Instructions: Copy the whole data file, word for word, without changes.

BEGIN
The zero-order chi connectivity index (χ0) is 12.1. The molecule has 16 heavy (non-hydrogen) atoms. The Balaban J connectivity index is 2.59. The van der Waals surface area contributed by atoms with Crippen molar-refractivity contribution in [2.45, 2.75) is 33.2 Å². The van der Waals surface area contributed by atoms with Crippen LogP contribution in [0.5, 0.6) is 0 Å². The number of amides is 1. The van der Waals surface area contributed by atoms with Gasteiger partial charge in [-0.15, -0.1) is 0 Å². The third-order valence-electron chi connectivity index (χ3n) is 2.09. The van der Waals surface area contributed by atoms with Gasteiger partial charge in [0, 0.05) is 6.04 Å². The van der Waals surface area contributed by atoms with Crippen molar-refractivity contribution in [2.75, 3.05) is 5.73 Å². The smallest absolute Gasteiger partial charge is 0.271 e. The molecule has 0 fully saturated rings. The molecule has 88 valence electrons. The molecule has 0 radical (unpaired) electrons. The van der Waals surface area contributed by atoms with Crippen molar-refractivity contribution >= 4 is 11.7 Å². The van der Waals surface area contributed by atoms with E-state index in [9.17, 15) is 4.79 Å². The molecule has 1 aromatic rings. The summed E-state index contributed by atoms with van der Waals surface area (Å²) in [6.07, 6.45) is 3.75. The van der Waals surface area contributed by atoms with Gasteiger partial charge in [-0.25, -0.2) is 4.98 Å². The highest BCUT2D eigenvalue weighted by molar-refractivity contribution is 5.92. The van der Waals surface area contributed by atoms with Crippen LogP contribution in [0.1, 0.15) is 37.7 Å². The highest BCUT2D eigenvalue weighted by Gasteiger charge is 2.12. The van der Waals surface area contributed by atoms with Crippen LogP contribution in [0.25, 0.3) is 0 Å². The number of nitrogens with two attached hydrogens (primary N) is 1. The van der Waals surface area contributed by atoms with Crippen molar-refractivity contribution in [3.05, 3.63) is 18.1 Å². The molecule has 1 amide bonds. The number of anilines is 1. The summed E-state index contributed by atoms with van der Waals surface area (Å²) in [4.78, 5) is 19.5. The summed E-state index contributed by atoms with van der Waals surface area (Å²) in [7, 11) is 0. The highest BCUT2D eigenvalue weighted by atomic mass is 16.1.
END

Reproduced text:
The zero-order chi connectivity index (χ0) is 12.1. The molecule has 16 heavy (non-hydrogen) atoms. The Balaban J connectivity index is 2.59. The van der Waals surface area contributed by atoms with Crippen molar-refractivity contribution in [2.45, 2.75) is 33.2 Å². The van der Waals surface area contributed by atoms with Crippen LogP contribution in [0.5, 0.6) is 0 Å². The number of amides is 1. The van der Waals surface area contributed by atoms with Gasteiger partial charge in [-0.15, -0.1) is 0 Å². The third-order valence-electron chi connectivity index (χ3n) is 2.09. The van der Waals surface area contributed by atoms with Gasteiger partial charge in [0, 0.05) is 6.04 Å². The van der Waals surface area contributed by atoms with Crippen molar-refractivity contribution in [2.75, 3.05) is 5.73 Å². The smallest absolute Gasteiger partial charge is 0.271 e. The molecule has 0 fully saturated rings. The molecule has 88 valence electrons. The molecule has 0 radical (unpaired) electrons. The van der Waals surface area contributed by atoms with Crippen molar-refractivity contribution >= 4 is 11.7 Å². The van der Waals surface area contributed by atoms with E-state index in [9.17, 15) is 4.79 Å². The molecule has 1 aromatic rings. The summed E-state index contributed by atoms with van der Waals surface area (Å²) in [6.07, 6.45) is 3.75. The van der Waals surface area contributed by atoms with Gasteiger partial charge in [-0.25, -0.2) is 4.98 Å². The highest BCUT2D eigenvalue weighted by molar-refractivity contribution is 5.92. The van der Waals surface area contributed by atoms with Crippen LogP contribution in [0.1, 0.15) is 37.7 Å². The highest BCUT2D eigenvalue weighted by Gasteiger charge is 2.12. The van der Waals surface area contributed by atoms with Crippen LogP contribution in [0.25, 0.3) is 0 Å². The number of nitrogens with two attached hydrogens (primary N) is 1. The van der Waals surface area contributed by atoms with Crippen molar-refractivity contribution in [3.05, 3.63) is 18.1 Å². The molecule has 1 amide bonds. The number of anilines is 1. The summed E-state index contributed by atoms with van der Waals surface area (Å²) in [4.78, 5) is 19.5. The summed E-state index contributed by atoms with van der Waals surface area (Å²) in [7, 11) is 0. The highest BCUT2D eigenvalue weighted by atomic mass is 16.1.